3. The messenger’s content should be uniquely theirs and not ultimately those of the message trainer.
  4. The messenger’s preaching must sound like the the messenger rather than sound like the message trainer. Therefore, do not “train” the messenger. This makes the messenger sound like the trainer, rather than sounding like himself or herself. Do not over-train the messenger. Training and over training makes the preached message sound scripted, rehearsed and unnatural, rather than fresh and new.
  5. Replace the 5 oldest “message trainers” with 5 others, preferably those whose primary spoken language is English.
  6. Those who are messengers should be those who believe they are called and gifted by God to preach. They should not just be those who are told or appointed by their UBF leaders, usually on account of their loyalty, faithfulness and commitment to UBF.
  7. To know whether or not one is called to preach should not just be their own desire to preach, or the desire of their leader or shepherd for them. It should include the genuine opinion of their listeners. It is obvious that some Christians are not called to preach or teach (Jas 3:1), but to serve Jesus in some other way.
  8. Allow the Holy Spirit to be the trainer. Trust the Holy Spirit rather than trusting one’s own massive preparation.

Can you add to this list of simple suggestions and advice?


  1. Mark Mederich

    need openness for Holy Spirit work in general all the time (prayer, bible study, testimony, daily bread message, Sunday message, etc) then when special event comes (like conference or bible school) members who have already been moved by God gradually can be more moved by God as to content & style as they research/prepare a ‘special’ message’..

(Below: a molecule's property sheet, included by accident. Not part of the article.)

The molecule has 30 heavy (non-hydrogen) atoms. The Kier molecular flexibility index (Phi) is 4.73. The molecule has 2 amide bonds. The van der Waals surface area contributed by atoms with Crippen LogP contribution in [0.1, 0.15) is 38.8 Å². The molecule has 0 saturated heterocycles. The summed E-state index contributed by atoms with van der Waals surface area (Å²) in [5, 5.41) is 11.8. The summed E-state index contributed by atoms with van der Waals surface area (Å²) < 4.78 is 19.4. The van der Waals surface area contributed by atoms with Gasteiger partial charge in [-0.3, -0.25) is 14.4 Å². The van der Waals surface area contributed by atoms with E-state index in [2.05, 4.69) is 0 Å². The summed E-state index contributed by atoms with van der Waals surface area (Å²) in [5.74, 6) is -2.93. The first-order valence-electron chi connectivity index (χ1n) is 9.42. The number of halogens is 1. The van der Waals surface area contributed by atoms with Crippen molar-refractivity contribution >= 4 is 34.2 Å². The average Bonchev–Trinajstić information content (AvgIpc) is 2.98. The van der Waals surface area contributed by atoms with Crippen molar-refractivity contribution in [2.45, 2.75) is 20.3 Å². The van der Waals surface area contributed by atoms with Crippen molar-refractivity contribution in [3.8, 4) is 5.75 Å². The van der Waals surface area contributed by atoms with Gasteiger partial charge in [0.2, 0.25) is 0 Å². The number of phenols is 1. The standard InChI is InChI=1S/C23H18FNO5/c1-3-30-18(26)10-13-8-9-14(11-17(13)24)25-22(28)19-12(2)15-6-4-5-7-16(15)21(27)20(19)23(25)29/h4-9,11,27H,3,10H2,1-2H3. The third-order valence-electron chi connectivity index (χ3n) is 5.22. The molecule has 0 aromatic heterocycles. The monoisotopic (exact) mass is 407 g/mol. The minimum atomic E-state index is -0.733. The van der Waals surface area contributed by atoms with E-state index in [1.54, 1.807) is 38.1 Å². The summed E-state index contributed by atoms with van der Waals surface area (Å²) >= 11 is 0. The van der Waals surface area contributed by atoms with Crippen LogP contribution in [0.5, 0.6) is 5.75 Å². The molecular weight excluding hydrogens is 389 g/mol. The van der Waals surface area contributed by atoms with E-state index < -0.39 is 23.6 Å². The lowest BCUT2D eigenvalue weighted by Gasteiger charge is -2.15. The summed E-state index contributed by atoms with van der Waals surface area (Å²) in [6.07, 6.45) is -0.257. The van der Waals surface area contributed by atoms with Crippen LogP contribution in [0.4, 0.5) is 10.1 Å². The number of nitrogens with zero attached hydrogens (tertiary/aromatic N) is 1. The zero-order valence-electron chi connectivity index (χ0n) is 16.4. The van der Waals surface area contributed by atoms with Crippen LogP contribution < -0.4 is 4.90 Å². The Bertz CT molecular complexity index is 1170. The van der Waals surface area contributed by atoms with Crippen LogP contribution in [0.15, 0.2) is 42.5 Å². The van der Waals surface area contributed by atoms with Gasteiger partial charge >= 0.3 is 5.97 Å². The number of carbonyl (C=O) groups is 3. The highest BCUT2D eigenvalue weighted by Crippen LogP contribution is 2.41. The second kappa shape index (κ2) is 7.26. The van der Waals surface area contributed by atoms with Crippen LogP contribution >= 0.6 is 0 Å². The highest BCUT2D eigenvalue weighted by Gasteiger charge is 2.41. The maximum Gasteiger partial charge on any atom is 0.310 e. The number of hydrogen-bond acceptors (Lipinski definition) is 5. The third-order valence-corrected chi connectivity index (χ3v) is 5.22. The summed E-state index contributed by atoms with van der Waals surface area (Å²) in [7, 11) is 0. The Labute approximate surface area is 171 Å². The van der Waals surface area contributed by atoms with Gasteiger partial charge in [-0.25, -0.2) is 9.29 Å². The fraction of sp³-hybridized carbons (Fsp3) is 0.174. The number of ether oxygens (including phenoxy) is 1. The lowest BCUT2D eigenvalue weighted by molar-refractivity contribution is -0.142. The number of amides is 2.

2. sheepherd1


    There was a time when I thought UBF message was the best because it contained the whole passage from a chapter of the bible,and they put a key verse. I think most churches don’t do that. I remember back then RW would deliver his message and I would enjoy it. But there were times when it became so repetitive and predictable that it would just make you go to sleep. Coming to ISBC, it reminded it still hasn’t changed and it’s not going to change anytime soon.

    Ben, I agree what you suggested what ubf messengers can do to improve their sermons. I say let the messengers be themselves and trust the Holy Spirit’s power and leading.

    I go to a different church now.The way our pastors deliver is really different from ubf. they have small sheets of paper with bullet points that they used to help them preach. Sometimes, they don’t use it but it requires a lot practice just like delivering a public speech.

  3. 9. Discard the message manuscript, unless using a manuscript is really preferred by the preacher. As sheepherd1 states, most contemporary preachers do not preach from a manuscript. My cousin is a pastor, and he says that if he prepares a manuscript, he is focused on reading what is on the paper. If he deeply studies and lays out the content in note form, he is focused on discerning what direction the Holy Spirit is inspiring him to preach.

    10. Read a lot of other books. Reading good books informs our view of the world. My best psychology lesson was reading Crime and Punishment and best sociology lesson was reading Anna Karenina.

    11. Keep up to date with the atmosphere and tone among university students. If you really listen, today’s students are not at all the single-minded, selfish, materialistic, and hedonistic people so flatly portrayed in most UBF messages. They care deeply about people, social issues, equality, and standing up for others. To portray that the before-UBF life has nothing good in it and only UBF 1:1 Bible study accomplishes any good in one’s life is very unrealistic and self-congratulating. Also, realize that to most Canadian/American young people, their studies are not the most important thing in their lives. Their relationships, especially with their family and friends. I heard too many messages that seemed to assume that students mainly just care about their grades and future career prospects, which is really simplistic and not actually true.